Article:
Nissin hopes Chinese will devour noodle-flavored potato chips
Japanese food maker aims to increase region's sales by 30% by fiscal 2020
TOKYO/HONG KONG -- Japan's food and beverage conglomerate Nissin Food Holdings is set to introduce its potato chips across mainland China. By leveraging sales and the manufacturing channels of its noodle plant in the southern province of Guangdong and locally supplied potatoes, the company aims to nurture the snack to be the second major source of income after its traditional noodle business.
"The Chinese market shines as its growth potential still remains big," said the company's Managing Officer Kiyotaka Ando, who oversees the Hong Kong subsidiary of Nissin Foods. The subsidiary will manage sales and production of potato chips in mainland China.
A new manufacturing facility will be added to its existing instant noodle plant in Guangdong. The initial stage of production will start off small, with plans to gradually expand capacity. Including the new product, the food maker aims to increase sales in Hong Kong and greater China to 53.7 billion yen ($4.72 billion) by the fiscal year ending March 2021, which is about 30% more than the year ended March 2016.
Aiming to hook 1.4 billion stomachs, Nissin plans to season the chips with flavors long popular in Japan. One is from its affiliate company, Karamucho, which features mouthwatering spicy potato sticks, and another adopts the company's instant noodle brand Cup Noodles flavor.
Nissin currently sells products in 80 countries across the world and has been enhancing its presence in greater China. Its packaged noodle brand "Demae Iccho" has been a household name in Hong Kong for decades. In addition, it acquired a 51% stake in MC Marketing & Sales, a food and beverage wholesale company whose operations spread across Hong Kong and Macao, in March from Japan's trading house Mitsubishi Corp.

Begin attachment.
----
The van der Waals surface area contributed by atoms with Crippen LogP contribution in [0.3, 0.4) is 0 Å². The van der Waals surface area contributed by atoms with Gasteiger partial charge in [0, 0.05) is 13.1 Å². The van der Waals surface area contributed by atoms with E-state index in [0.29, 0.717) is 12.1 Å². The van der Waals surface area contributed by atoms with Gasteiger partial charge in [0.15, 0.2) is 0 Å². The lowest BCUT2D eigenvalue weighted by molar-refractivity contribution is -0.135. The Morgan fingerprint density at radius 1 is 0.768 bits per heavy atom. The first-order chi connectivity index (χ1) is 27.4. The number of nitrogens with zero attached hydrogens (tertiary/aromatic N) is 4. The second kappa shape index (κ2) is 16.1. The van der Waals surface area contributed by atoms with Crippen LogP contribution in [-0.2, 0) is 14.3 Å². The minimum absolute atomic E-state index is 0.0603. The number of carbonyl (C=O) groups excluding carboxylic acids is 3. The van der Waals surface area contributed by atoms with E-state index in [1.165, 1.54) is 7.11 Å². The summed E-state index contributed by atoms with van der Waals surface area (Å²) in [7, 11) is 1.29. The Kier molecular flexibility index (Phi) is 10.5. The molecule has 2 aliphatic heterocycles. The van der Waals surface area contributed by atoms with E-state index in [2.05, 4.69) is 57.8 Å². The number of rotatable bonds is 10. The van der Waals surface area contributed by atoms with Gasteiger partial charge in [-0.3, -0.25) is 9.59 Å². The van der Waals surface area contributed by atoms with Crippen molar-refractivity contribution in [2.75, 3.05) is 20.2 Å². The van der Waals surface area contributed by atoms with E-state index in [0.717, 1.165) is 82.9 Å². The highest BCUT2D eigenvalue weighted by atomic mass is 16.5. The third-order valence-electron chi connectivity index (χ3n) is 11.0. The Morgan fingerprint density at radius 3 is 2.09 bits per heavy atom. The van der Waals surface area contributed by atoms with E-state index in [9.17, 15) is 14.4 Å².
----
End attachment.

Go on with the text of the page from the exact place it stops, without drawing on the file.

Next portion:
Meanwhile, Nissin is lagging in China's potato chips market to rival Japanese maker Calbee, which already has expanded its reach with the launch of cross-border e-commerce operations in January last year.
There is fierce competition in China's instant noodle market. Tingyi Holding leads with about 40% market share, while other local and international brands compete for the rest.
Nissin's plan to enter the snack market is part of its strategy to tread water in the boiling-hot noodle market. The company hopes to increase brand recognition by expanding its chip lineup. Satoshi Fujiwara, Nomura's Japan food analyst said, "Nissin has the potential to significantly increase the scale of its business if it can create and expand the cup noodle market even slightly."
Tokyo-listed Nissin's share price closed at 6,480 yen on Friday. This was slightly lower than the close on Thursday, but it has gained 5.5% since the end of last year, outpacing the benchmark Nikkei 225 index's 4% gain over the same period.
After trading on Friday, the company released its latest earnings for the fiscal year ended March 2017. Nissin's revenue increased by 5.9% to 495.7 billion yen ($4.36 billion), while its net profit attributable to shareholders was 23.5 billion yen, down by 12.4%.
Nikkei staff writer Mariko Tai in Hong Kong contributed to this story.